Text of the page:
• MAY - behavior that is not part of this standard, but is allowed without breaking compatibility.

Steps

Since this is a multi-step process, we will differentiate between the following types of QR codes:

Step Name Direction Contains QR Encoding
0⁽¹⁾ Introduction Cold ⇒ Hot Network identification and Address Binary (UTF-8)
1 Payload Cold ⇐ Hot Data to sign prefixed with metadata Binary
2 Signature Cold ⇒ Hot Signature for Payload Binary
  • ⁽¹⁾ Step 0 is optional as it is only necessary if the Hot Wallet doesn't yet know the address which it must use in Step 1.

Introduction Step

The goal of this step is for Cold Signer to inform the Hot Wallet about a single account it has access to. To make this useful outside of the scope of this specification, this standard proposes using URI format compatible with EIP-681 and EIP-831, with syntax:

introduction    = scheme ":" address
scheme          = STRING
address         = STRING

The address format depends on the scheme.

  • scheme MUST be valid US-ASCII, beginning with a letter and followed by any number of letters, numbers, the period . character, the plus + character, or the hyphen - character.
  • address MUST be valid UTF-8, appropriate for a given network.
  • Cold Signer MUST NOT add any other information other than scheme and address to the string.
  • Hot Wallet MAY be able to read other information than required (such as is defined in EIP-681).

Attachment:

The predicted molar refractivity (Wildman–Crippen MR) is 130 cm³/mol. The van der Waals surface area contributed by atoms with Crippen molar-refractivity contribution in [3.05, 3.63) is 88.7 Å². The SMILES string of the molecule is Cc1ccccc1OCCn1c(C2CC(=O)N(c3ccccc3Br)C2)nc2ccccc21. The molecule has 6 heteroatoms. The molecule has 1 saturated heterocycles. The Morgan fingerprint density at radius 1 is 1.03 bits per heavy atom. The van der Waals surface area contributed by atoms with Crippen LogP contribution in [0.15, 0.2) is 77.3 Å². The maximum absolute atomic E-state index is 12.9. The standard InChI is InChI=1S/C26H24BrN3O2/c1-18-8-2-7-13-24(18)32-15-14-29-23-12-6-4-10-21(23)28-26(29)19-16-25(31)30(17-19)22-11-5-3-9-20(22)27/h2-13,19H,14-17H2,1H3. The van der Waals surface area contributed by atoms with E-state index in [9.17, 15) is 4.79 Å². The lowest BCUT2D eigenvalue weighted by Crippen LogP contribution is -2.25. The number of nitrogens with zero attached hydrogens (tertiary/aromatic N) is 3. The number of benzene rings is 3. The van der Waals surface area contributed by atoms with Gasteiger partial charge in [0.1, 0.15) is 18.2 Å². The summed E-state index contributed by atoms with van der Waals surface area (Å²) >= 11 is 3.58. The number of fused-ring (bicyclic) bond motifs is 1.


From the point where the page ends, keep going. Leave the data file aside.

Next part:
• Hot Wallet MAY support any number of schemes/networks following this syntax.
  • For unsupported schemes/networks Hot Wallet MUST show the user an informative error, distinct from parsing failure, eg: "Scheme {scheme} is not supported by {wallet name}".

Ethereum Introduction

  • scheme MUST be a string ethereum.
  • address MUST be a hexadecimal string representation of the address.
  • address MUST be prefixed with 0x

A correct Introduction for address zero (0x0000000000000000000000000000000000000000) on Ethereum is therefore a string:

ethereum:0x0000000000000000000000000000000000000000

Substrate Introduction

  • scheme MUST be a string substrate.
  • address MUST be base58 representation of the address.

A correct Introduction for address 5GKhfyctwmW5LQdGaHTyU9qq2yDtggdJo719bj5ZUxnVGtmX on a Substrate-based network is therefore a string:

substrate:5GKhfyctwmW5LQdGaHTyU9qq2yDtggdJo719bj5ZUxnVGtmX

Payload Step.

Payload is always read left-to-right, using prefixing to determine how it needs to be read. The first prefix is single byte at index 0:

[0] [1..]
00 Multipart Payload
01...44 Extension range for other networks
45 Ethereum Payload
46...52 Extension range for other networks
53 Substrate Payload
54...7A Extension range for other networks
7B Legacy Ethereum Payload
7C...7F Extension range for other networks
80...FF Reserved

Multipart Payload

QR codes can only represent 2953 bytes, which is a harsh constraint as some transactions, such as contract deployment, may not fit into a single code. Multipart Payload is a way to represent a single Payload as a series of QR codes. Each QR code in Multipart Payload, or a frame, looks as follows:

[0] [1..3] [3..5] [5..]
00 frame frame_count part_data
  • frame MUST the number of current frame, represented as big-endian 16-bit unsigned integer.
  • frame_count MUST the total number of frames, represented as big-endian 16-bit unsigned integer.
  • part_data MUST be stored by the Cold Signer, ordered by frame number, until all frames are scanned.
  • Hot Wallet MUST continuously loop through all the frames showing each frame for about 2 seconds.
  • Cold Signer MUST be able to start scanning the Multipart Payload at any frame.